I only use desicant in my safe. I have had furniture shrink after several years. It doesn't matter what system you use, if it changes the humidity the wood will change as well. The most notable change for me was a Win 94 that spent no time in the field over several years. When I pulled it out to show a friend, the stock was loose and every screw in the wood was loose.
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Old Yesterday, 12:28 PM   #11
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I use a Golden Rod AND 3 large passive desiccant packs (live in humid Florida) they all work just fine.
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Old Yesterday, 05:18 PM   #12
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TXAZ,

Ideally, you would use something the Munter's type dehumidifier, but the heaters are way easier and less power hungry. Forced circulation is superior, as wet air is less dense than dry air, so it tends to float up away from the heater. The opposing influence is that warmer air rises, so heat increases circulation right up until the air has cooled to where its density equals that of the cooler wet air, and then, as it cools further, it starts to fall. So the two effects fight each other and forced circulation prevents creating an air ceiling in which circulation is only part way up the safe before the air starts to return to the bottom. It doesn't take much, though. Think, ceiling fan on low rather than a high-speed blower.

I have got good circulation by mounting a small-ish DC computer fan on legs where the mounting holes are, so it stands horizontal, then running it off a DC wall wart at half its rated voltage or less. Most such fans have switched DC motors that don't mind running that way, and that will start and run with as little as 1/3 rated voltage in some instances. At half voltage, you get 1/4 the power moving air, but at that lower speed the noise is negligible, and the bearings last indefinitely, and dust doesn't build up on the blades much in a closed space. The fan I linked to would add about half a watt to your heater load.
Desiccants pull more water from air faster when they've recently been "recharged" (maybe it should be called 'discharging,' as the effect of the heating them is to drive water out). In a sealed area, the relative humidity limit desiccants allow increases as they fill with water and there is less remaining capacity to attract and hold water.

The same thing happens with air. Dry air is a desiccant, too, and the closer air is to having all the water it can dissolve, the higher the relative humidity is. This is true by definition, as relative humidity is just the percent of the air's capacity to dissolve water that has been used up. The warmer air is, the more water weight it can attract and dissolve, which is why heating it lowers relative humidity.

The advantage of using air as a desiccant is you effectively "charge" it continuously with the heater. As long as the heater has more power than you need, you can control the humidity of the heater's effect with a humidistat, but you can't do that with the desiccant unless you open and close a sealed opening to it. A desiccant can over-dry wood, as described, and even cause cracks if it goes too far. The general rule of thumb is that wood will change length along the grain about 1% for every 4% change in moisture content. At an RH of about 80% or below, the water content of the wood, allowed to equilibrate in that RH (and this happens through finishes, albeit more gradually than for bare wood) is to multiply RH times 0.186. So, if you want to limit wood length change to 1%, don't change the RH more than 5.4%.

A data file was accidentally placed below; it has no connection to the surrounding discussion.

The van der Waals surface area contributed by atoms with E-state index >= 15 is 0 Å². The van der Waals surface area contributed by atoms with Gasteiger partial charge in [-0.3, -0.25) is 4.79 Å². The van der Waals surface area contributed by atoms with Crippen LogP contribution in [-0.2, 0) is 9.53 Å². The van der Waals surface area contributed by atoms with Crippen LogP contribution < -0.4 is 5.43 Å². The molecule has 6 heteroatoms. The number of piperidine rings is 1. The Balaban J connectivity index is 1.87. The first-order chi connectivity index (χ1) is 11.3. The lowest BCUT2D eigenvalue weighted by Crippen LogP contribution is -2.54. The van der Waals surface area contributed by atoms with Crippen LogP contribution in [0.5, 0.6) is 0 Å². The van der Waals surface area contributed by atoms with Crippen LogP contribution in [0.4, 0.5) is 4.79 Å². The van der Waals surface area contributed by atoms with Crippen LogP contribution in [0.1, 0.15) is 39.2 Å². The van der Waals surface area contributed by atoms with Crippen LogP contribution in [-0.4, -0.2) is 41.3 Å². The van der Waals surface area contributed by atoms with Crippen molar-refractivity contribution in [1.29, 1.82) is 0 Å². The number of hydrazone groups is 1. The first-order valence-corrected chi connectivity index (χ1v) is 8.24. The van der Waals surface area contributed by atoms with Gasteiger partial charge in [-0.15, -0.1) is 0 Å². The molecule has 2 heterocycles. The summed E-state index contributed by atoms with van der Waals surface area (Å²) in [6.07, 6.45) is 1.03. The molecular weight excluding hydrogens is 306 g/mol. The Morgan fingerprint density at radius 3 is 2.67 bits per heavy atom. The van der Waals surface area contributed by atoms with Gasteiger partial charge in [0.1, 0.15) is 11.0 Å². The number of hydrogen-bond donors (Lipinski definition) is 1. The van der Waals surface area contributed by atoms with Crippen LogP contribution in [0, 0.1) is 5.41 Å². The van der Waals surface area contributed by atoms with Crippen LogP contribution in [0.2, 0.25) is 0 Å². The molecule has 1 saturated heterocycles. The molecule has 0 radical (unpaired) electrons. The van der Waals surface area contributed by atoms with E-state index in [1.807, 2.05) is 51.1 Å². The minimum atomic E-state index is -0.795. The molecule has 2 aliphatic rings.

How much should you actually reduce humidity? For wood size, you would like it to be as little as possible. For corrosion protection, you want the opposite. This page, when you scroll down, the second illustration is a graph of the change in the air corrosion rate of steel vs. RH. At 60% RH, the rate is about 18 times slower than it is in 80% RH. Indeed, there is a very sharp knee there, and the rate drops off much more slowly after that. At 40% RH, it is extremely hard to get any air rusting and at 30% and below, it is essentially impossible.

But 30% RH can split stocks and the like. I think 60%, therefore, makes the obvious target value to shoot for (but any amount helps). This calculator will help you figure out what you need, ideally. To use it, put in your temperature on the top argument space and RH on the bottom one, and click on "Calculate." It will figure out the dew point temperature for the amount of water in the air. Next, click to clear temperature at the top and the RH at the bottom. Put 60 in at the bottom for your desired RH and the top will display the temperature you need to raise the safe to on the inside to get it down to 60%.

For example:

I clicked on the button to use the Fahrenheit temperature scale at the top left. I put in 70°F degrees at the top and 80% RH at the bottom, leaving the dew point temperature blank, and then clicked on calculate. It came up with a dewpoint of 63.55°F. Then I clicked on the button to the right of both the 70°F temperature I'd put in at the top and the 80% RH at the bottom to clear them. I then typed in the desired 60% RH at the bottom and clicked on calculate. It tells me I need to raise the inside temperature to 78.59°F, or 8.59°F to get down to the 60% RH I want. So I need a heater big enough to do that.

If I substitute an ambient temperature of 90°F and go through the process again, I find I have to raise the temperature by 9.33°F to get RH down to 60% inside. Given the amount of required temperature gain goes up with the ambient temperature, you really want to make the calculation for your worst case high outside temeprature so you are covered.